• 0

    LiveInTokyo

    While Im walking around the country with the many other survivors of the great earthquake to come, Ill know that I will have lost everything! However, Ill take comfort in the fact that Im going to have my portable toilet!!!! The only problem I`ll probably have is finding a suitable supply of toilet paper ...

  • 1

    Serrano

    "at the supermarket ask for discarded vetetables - tell them you've a rabbit to feed."

    I tried that - the supermarket clerk told me to go to the pet store to get food for my rabbit.

    "Your next stop is the bakery - "May I have some bread crusts to feed my carp?"

    I tried that - the bakery clerk laughed heartily and said "Good one, sir!"

  • 0

    Serrano

    "Other goods to stock up on now before it's too late, include a diesel-power chain saw"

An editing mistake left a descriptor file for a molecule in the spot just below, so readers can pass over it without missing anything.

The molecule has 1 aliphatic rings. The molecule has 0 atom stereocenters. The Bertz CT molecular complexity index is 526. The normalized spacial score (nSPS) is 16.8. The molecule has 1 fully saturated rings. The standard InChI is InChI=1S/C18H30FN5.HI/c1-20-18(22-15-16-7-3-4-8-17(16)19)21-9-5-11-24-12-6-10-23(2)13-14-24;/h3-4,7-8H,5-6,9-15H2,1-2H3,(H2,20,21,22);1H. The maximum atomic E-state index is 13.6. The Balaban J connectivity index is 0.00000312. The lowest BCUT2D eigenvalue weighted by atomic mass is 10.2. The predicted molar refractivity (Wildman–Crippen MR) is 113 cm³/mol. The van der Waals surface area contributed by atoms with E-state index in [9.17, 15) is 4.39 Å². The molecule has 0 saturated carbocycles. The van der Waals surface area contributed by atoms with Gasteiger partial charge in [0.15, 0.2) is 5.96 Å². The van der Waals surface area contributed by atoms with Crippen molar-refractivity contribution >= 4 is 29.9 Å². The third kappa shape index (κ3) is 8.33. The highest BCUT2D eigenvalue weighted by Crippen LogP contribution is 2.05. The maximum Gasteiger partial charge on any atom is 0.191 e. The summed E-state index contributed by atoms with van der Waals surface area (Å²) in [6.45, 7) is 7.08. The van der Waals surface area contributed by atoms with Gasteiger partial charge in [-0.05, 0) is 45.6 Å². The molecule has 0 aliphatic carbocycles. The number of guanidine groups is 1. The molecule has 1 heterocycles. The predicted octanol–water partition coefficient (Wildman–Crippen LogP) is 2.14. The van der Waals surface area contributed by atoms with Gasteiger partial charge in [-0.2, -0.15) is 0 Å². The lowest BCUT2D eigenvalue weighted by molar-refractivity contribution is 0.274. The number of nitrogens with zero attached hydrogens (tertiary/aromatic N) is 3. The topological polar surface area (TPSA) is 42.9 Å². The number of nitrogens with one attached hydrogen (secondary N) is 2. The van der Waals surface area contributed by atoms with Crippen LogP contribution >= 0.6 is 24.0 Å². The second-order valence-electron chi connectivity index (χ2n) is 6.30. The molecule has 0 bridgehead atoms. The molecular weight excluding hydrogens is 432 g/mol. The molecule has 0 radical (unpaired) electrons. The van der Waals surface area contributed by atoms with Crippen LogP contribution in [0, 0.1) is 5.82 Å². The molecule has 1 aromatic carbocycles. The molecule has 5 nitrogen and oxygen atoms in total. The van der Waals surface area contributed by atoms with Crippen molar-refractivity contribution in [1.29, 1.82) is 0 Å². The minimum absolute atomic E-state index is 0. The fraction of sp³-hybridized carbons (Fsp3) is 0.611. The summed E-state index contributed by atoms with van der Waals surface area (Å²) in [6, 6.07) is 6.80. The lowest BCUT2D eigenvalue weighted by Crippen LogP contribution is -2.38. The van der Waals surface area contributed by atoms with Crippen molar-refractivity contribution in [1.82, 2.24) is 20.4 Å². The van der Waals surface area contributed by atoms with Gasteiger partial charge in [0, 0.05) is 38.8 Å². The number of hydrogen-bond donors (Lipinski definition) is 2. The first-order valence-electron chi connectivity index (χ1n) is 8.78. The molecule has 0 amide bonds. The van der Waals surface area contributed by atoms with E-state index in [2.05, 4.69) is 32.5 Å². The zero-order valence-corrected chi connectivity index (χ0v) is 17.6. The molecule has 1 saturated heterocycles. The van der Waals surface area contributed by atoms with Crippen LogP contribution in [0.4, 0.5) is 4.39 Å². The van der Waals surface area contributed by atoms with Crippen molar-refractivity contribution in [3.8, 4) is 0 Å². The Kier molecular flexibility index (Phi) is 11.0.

I thought everyone had one of those already.

    "A surpisingly good weapon, the magazine tells us, is a set of keys... let the attacker have it in the face"

    An even better weapon that you would probably have greater success letting your attacker have in the face is a baseball bat.

  • 1

    fds

    don't forget water. can live without food for a while. can't without water.

  • 0

    avigator

    Keep in touch and maintain good relations with down to earth friends. Chances are they will help you. But not those who claim to be Sachos or have a little bit of money.